On May 7, 1982, Schalock died. His will was admitted to probate. A dispute arose as to whether the vendor's interest in the real estate contract would pass to appellants, or to Troy Rux and Joseph Kintschi, the residuary beneficiaries. Litigation ensued between appellants and the residuary beneficiaries, ultimately resulting in a settlement by which appellants received 60 percent of the balance owing under the real estate contract.
Subsequently, appellants brought this action against respondents Brock, Carpenter and their law firm, seeking damages for professional negligence. Appellants alleged that in preparing Schalock's will, Brock neglected to provide for the effectuation of Schalock's intent to pass the principal asset of his estate, the farm, to them. They further alleged that by causing the farm to be conveyed by real estate contract to the Titchenals, respondents negligently disregarded the intent manifested by Schalock in his will. Appellants asserted that respondents did not advise Schalock that the effect of the sale on the real estate contract would be contrary to the intent expressed in his will. Appellants alleged that as a result of respondents' negligence and breach of duty to Schalock, appellants were unable to take the real estate originally devised to them.
Respondents brought a CR 12(b)(6) motion to dismiss the complaint for failure to state a claim upon which relief could be granted. The trial court entered an order granting the motion to dismiss. Appellants appealed to the Court of Appeals, which certified the case to this court.
This court has long held that for purposes of administration of an estate, a vendor's interest in an executory real estate contract should be treated as personal property rather than real property. In re Estate of Fields, 141 Wn. 526, 528, 252 P. 534 (1927). See also Freeborn v. Seattle Trust Sav. Bank, 94 Wn.2d 336, 340, 617 P.2d 424 (1980); Cascade Sec. Bank v. Butler, 88 Wn.2d 777, 782, 567 P.2d 631 (1977); In re Estate of Eilermann, 179 Wn. 15, 18, 35 P.2d 763 (1934). Under this rule, Schalock's interest in the real estate contract for the sale of his farm would be personal property for purposes of the administration of his estate. Schalock's will provided that only his real property would pass to appellants, and the remainder of his property would pass to the residuary beneficiaries. Hence, if Schalock's interest in the real estate contract was personal property for administration purposes, it would pass not to appellants, but to the residuary beneficiaries pursuant to the terms of the will. The question we must decide is if, under these circumstances, appellants have a cause of action against respondents for professional negligence with respect to their handling of Schalock's affairs.
In an action for legal malpractice sounding in negligence, the plaintiff must establish initially the existence of an attorney-client relationship. Bowman v. John Doe, 104 Wn.2d 181, 185, 704 P.2d 140 (1985). Once such a relationship is shown, the elements of such a legal malpractice action are the same as those of an action for negligence. These elements are: (1) the existence of a duty owed to the plaintiff; (2) a breach of that duty; (3) a resulting injury; and (4) a proximate cause between the breach of duty and the resulting injury. Bowman, at 185-86.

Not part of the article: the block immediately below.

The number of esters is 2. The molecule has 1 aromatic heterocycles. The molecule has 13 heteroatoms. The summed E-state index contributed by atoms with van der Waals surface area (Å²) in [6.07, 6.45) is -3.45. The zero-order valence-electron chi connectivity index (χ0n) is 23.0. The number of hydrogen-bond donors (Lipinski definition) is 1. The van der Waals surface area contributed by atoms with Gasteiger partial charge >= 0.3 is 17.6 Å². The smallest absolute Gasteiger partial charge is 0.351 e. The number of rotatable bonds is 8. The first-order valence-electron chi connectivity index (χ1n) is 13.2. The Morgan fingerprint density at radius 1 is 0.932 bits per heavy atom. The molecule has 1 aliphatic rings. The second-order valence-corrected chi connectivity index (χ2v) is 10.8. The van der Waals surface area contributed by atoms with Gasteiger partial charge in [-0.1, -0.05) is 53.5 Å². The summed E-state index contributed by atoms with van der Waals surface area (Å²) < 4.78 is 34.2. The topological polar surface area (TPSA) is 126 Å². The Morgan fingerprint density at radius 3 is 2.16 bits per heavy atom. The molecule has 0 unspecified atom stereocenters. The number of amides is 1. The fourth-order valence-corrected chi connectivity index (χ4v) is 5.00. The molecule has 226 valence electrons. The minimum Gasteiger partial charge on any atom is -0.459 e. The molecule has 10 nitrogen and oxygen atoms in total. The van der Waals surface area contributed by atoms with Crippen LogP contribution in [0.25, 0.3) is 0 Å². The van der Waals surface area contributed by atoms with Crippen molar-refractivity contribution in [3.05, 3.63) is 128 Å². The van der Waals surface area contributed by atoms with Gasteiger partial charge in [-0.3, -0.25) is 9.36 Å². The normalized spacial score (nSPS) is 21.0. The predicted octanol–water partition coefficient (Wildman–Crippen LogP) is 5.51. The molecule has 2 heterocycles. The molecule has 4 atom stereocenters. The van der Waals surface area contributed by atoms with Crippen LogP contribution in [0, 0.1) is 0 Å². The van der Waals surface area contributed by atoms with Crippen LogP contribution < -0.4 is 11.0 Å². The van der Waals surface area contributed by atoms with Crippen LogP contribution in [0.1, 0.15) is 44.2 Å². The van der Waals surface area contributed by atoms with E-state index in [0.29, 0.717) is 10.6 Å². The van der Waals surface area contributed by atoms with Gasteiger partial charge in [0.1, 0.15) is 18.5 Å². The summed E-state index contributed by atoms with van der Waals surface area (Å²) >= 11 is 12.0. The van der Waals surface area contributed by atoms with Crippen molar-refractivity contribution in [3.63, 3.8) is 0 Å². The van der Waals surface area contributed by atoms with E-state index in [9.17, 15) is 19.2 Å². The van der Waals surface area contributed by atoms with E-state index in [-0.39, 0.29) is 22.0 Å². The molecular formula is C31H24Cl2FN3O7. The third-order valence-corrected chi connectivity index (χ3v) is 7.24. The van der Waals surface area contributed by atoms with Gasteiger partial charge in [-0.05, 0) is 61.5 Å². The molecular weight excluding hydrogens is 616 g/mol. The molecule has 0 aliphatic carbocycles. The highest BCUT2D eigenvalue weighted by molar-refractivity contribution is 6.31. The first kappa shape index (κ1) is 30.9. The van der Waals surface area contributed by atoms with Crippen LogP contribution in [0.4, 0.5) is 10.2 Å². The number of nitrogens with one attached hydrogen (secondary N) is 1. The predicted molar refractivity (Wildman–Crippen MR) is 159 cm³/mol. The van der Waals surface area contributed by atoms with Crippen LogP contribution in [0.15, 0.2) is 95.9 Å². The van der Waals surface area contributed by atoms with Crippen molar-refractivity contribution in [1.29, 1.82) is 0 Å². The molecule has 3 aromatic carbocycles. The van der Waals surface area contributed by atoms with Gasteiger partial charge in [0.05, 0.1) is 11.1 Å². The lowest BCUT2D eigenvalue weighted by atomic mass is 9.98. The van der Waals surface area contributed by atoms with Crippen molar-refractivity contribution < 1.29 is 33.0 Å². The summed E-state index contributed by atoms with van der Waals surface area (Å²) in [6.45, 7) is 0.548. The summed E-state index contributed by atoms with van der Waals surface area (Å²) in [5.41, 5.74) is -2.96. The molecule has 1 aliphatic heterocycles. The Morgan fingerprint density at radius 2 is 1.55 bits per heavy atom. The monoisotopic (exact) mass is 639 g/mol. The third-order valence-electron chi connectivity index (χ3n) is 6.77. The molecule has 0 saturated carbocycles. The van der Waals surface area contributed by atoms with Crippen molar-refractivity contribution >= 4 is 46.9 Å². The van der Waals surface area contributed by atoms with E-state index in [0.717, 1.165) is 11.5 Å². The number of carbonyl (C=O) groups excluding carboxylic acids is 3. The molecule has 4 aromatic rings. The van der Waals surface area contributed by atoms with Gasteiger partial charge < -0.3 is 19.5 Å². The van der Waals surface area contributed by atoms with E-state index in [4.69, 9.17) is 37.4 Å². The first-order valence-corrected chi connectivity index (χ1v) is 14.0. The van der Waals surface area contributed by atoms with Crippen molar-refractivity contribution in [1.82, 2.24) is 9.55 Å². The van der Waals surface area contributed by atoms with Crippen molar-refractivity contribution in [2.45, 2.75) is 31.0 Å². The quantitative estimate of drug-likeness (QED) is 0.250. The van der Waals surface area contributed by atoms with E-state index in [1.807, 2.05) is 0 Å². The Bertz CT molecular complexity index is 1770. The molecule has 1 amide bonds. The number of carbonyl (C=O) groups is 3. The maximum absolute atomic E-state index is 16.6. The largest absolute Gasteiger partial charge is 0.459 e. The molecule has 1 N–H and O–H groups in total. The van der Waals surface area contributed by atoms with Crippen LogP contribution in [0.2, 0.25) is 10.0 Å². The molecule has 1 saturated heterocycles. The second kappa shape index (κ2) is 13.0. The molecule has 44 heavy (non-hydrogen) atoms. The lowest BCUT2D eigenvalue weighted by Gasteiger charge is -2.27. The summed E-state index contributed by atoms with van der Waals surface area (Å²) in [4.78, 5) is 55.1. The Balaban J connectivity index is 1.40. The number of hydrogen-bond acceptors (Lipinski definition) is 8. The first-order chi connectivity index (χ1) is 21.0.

Traditionally, privity of contract between the parties has been required as a basis for establishing a duty in a legal malpractice action. Hence, attorneys' exposure to liability for malpractice has been confined to their clients. See R. Mallen V. Levit, Legal Malpractice §§ 71, 72 (2d ed. 1981). However, as we recognized in Bowman, at 186-87, the modern trend is to relax the privity requirement, allowing legal malpractice actions to be brought by persons other than the clients of attorneys in some factual situations. In the absence of privity, there must be some other basis for a duty between the attorney and the plaintiff. Bowman, at 187; see also R. Mallen V. Levit § 80.
In the present case, an attorney-client relationship existed between respondents and Schalock. However, there was no privity of contract between appellants and respondents. Therefore, in order for appellants to have a cause of action for legal malpractice, they must show that there is some other basis upon which respondents owed them a duty.
In Bowman, we observed that a duty between an attorney and a plaintiff who is not the client may be found under two theories. Bowman, at 187. Under one theory, first adopted in California, a multi-factor balancing test is applied to determine if an attorney owed a duty to a plaintiff. The factors in the test are: the extent to which the transaction was intended to affect the plaintiff; the foreseeability of harm to the plaintiff; the degree of certainty that the plaintiff suffered injury; the closeness of the connection between the defendant's conduct and the injury; the policy of preventing future harm; and the extent to which the profession would be unduly burdened by a finding of liability. See, e.g., Heyer v. Flaig, 70 Cal.2d 223, 227, 449 P.2d 161, 74 Cal.Rptr. 225 (1969); Lucas v. Hamm, 56 Cal.2d 583, 588, 364 P.2d 685, 15 Cal.Rptr. 821 (1961), cert. denied, 368 U.S. 987 (1962). See also R. Mallen V. Levit § 80. The inquiry under this multi-factor test has generally focused on whether the attorney's services were intended to affect the plaintiff. See Bowman, at 188; R. Mallen V. Levit § 81.